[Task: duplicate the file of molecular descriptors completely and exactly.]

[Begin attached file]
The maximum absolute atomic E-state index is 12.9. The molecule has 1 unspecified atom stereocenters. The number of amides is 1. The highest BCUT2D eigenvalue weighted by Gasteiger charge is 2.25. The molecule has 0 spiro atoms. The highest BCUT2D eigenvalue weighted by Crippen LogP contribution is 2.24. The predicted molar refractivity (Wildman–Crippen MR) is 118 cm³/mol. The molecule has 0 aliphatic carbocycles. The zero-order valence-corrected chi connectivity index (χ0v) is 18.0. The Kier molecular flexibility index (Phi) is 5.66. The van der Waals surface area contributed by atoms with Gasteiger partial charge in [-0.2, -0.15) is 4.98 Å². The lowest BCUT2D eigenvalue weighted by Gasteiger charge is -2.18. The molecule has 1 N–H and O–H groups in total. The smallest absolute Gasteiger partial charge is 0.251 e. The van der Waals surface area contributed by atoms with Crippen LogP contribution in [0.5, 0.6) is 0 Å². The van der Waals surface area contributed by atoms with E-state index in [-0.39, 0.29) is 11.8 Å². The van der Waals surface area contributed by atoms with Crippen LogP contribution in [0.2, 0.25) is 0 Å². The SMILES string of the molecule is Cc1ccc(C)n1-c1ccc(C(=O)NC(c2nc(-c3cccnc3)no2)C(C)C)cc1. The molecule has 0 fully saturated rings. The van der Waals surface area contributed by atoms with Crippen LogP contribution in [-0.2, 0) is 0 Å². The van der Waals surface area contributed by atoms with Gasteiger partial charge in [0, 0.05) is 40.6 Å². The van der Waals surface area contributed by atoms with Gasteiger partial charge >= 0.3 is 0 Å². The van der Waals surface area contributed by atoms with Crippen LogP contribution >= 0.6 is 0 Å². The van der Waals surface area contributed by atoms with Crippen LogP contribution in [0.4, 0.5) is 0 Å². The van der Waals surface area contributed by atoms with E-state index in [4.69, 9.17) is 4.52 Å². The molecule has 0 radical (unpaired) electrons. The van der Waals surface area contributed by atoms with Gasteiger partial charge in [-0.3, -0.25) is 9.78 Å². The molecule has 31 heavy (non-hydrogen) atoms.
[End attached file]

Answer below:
The maximum absolute atomic E-state index is 12.9. The molecule has 1 unspecified atom stereocenters. The number of amides is 1. The highest BCUT2D eigenvalue weighted by Gasteiger charge is 2.25. The molecule has 0 spiro atoms. The highest BCUT2D eigenvalue weighted by Crippen LogP contribution is 2.24. The predicted molar refractivity (Wildman–Crippen MR) is 118 cm³/mol. The molecule has 0 aliphatic carbocycles. The zero-order valence-corrected chi connectivity index (χ0v) is 18.0. The Kier molecular flexibility index (Phi) is 5.66. The van der Waals surface area contributed by atoms with Gasteiger partial charge in [-0.2, -0.15) is 4.98 Å². The lowest BCUT2D eigenvalue weighted by Gasteiger charge is -2.18. The molecule has 1 N–H and O–H groups in total. The smallest absolute Gasteiger partial charge is 0.251 e. The van der Waals surface area contributed by atoms with Crippen LogP contribution in [0.5, 0.6) is 0 Å². The van der Waals surface area contributed by atoms with E-state index in [-0.39, 0.29) is 11.8 Å². The van der Waals surface area contributed by atoms with Crippen LogP contribution in [0.2, 0.25) is 0 Å². The SMILES string of the molecule is Cc1ccc(C)n1-c1ccc(C(=O)NC(c2nc(-c3cccnc3)no2)C(C)C)cc1. The molecule has 0 fully saturated rings. The van der Waals surface area contributed by atoms with Crippen LogP contribution in [-0.2, 0) is 0 Å². The van der Waals surface area contributed by atoms with Gasteiger partial charge in [0, 0.05) is 40.6 Å². The van der Waals surface area contributed by atoms with Gasteiger partial charge >= 0.3 is 0 Å². The van der Waals surface area contributed by atoms with Crippen LogP contribution >= 0.6 is 0 Å². The van der Waals surface area contributed by atoms with Crippen LogP contribution in [0.4, 0.5) is 0 Å². The van der Waals surface area contributed by atoms with E-state index in [4.69, 9.17) is 4.52 Å². The molecule has 0 radical (unpaired) electrons. The van der Waals surface area contributed by atoms with Gasteiger partial charge in [-0.3, -0.25) is 9.78 Å². The molecule has 31 heavy (non-hydrogen) atoms.